Meyer had started his film career shooting newsreel footage during WWII, and in peacetime began to find success as a glamour photographer during Playboy's early years. In the early 1960s he started filming soft porn 'nudie cuties', before hitting on his own niche of weirdly violent live action cartoons, full of large breasted, aggressively dominant women, and spineless quivering men. Once publicly accused of being "nothing but a tit man", he retorted, "That's only the half of it."
Faster, Pussycat! Kill! Kill! (1965) was the film that put Meyer on the map, followed by such equally scandalous classics as Vixen! (1968), Supervixens! (1975) and Up! (1976) It would certainly appear he liked exclamation marks almost as much as he liked boobs. He wrote, produced, directed, and self-financed most of his films, and retained all the rights, dying a rich man in 2004. His headstone reads "King of the nudies. I was glad to do it."
Ebert was an admirer from the start. "Russ had a very healthy, go-ahead, unapologetic way of celebrating the female form," he told Meyer biographer Jimmy McDonough. "I found him to be one of the most fascinating men I ever met. He was smart, funny, extroverted, robust, no bullshit." The pair apparently shared a sense of humour, and a love of movies and food. Plus, said Meyer, "Ebert has that wonderful sickness about him: Bosomania. He's truly a Jekyll and Hyde: we've got to make that clear. He's more debauched than I!"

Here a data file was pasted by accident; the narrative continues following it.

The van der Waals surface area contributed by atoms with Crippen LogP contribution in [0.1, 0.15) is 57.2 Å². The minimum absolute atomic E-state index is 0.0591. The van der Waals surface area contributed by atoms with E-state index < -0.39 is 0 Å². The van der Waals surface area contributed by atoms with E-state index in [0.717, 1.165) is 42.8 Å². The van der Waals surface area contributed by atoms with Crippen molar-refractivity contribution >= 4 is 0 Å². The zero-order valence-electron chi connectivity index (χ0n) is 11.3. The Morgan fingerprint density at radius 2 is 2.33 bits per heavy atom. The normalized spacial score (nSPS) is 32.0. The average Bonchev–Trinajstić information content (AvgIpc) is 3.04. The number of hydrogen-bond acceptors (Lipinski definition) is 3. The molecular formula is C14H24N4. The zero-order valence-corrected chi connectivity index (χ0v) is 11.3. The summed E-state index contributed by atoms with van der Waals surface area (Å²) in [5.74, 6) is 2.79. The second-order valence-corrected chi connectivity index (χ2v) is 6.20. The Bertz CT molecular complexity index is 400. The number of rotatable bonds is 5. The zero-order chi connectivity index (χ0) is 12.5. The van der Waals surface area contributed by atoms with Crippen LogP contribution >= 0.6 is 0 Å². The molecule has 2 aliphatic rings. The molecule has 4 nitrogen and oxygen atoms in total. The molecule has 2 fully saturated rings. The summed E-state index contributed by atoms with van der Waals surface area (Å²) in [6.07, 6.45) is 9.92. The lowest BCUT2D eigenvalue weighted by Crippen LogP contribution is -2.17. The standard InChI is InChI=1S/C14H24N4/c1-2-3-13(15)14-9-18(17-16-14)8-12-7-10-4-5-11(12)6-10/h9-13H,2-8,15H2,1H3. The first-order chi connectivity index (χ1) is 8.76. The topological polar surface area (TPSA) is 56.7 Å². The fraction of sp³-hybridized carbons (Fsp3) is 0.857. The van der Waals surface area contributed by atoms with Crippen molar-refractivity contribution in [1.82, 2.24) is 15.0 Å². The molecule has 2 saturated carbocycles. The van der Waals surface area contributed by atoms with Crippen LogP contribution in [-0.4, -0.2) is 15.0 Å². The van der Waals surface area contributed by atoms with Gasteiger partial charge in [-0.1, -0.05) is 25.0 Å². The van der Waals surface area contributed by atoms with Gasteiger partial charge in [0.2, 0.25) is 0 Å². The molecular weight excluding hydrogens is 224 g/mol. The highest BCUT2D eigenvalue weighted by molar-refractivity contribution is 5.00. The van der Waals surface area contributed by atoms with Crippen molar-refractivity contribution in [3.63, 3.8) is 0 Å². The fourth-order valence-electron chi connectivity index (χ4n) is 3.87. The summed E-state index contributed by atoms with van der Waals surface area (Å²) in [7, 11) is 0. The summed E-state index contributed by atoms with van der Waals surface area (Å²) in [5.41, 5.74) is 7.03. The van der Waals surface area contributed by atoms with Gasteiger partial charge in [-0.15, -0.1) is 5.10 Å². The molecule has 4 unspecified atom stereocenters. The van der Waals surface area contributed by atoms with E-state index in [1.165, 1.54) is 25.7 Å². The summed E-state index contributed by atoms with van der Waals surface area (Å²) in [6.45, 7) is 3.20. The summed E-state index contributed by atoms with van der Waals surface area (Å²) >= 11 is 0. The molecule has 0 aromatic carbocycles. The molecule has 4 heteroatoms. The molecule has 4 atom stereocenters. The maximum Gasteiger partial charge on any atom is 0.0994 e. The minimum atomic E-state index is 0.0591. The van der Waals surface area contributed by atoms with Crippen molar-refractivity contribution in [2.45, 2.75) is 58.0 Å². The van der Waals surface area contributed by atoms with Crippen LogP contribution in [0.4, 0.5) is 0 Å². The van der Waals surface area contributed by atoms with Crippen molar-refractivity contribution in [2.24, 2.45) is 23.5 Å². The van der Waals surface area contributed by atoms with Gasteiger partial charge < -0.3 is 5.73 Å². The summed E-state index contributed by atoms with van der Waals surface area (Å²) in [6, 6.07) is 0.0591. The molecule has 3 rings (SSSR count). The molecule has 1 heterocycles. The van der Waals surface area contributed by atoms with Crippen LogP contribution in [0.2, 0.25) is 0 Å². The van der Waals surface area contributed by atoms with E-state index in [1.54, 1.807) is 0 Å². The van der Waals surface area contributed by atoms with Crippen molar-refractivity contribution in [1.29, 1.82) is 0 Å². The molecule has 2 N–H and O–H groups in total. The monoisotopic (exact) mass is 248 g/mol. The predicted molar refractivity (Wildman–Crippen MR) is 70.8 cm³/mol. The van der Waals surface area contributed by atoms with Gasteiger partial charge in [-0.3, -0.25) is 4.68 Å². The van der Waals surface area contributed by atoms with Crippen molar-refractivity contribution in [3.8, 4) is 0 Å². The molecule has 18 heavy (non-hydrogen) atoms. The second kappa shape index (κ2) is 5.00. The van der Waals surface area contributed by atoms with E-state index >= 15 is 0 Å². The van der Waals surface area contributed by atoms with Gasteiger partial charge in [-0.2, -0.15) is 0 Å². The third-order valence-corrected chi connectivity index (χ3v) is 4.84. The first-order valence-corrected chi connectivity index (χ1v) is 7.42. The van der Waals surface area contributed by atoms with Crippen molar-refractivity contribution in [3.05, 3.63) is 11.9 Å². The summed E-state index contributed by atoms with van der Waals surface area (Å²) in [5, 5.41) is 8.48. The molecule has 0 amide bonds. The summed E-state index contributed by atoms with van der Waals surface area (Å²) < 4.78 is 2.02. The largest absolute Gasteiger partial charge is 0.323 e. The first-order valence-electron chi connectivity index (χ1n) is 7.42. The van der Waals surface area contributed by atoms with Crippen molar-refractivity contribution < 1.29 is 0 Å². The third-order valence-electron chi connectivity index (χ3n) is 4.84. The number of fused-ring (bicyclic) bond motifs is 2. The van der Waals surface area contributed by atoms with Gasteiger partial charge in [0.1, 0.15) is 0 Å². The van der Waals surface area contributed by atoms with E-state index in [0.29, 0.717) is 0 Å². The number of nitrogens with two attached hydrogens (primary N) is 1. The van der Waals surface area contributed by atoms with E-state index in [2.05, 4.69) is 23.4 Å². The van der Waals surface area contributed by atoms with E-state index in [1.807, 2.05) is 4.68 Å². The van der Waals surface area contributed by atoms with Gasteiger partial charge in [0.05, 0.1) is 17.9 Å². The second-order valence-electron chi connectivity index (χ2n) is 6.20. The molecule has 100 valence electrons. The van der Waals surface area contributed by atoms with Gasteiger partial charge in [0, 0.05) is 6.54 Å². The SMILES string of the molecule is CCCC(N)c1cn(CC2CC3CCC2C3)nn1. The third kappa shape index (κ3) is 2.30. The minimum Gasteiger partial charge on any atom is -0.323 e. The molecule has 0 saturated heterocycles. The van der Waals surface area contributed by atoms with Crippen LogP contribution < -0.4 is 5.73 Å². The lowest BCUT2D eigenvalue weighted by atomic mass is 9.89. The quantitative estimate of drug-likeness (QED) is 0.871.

Having decided to work together on the film Meyer would eventually regard as his masterpiece, they hammered out a treatment in three days, a first draft in three weeks, and the finished screenplay in six. Ebert proudly called Beyond "a camp sexploitation horror musical that ends in quadruple ritual murder and a triple wedding". He went on to contribute, uncredited, to further Meyer projects, but always denied Meyer's claim that he demanded "a girl at the end of every week" as part of his payment. "I did not," he said. "Nor, for that matter, did I get one."
Beyond The Valley Of The Dolls was, uniquely for Meyer, a studio picture for Fox, leading to several colourful production battles, not least over its MPAA rating. Russ & Roger Go Beyond then, has the potential to be not only a hugely entertaining making of yarn, but also a document of a beautiful friendship. The script is being developed by Simpsons and Saturday Night Live scribe Christopher Cluess, but there's no director or start date as yet.
- Faster, Pussycat! Kill! Kill! (1965)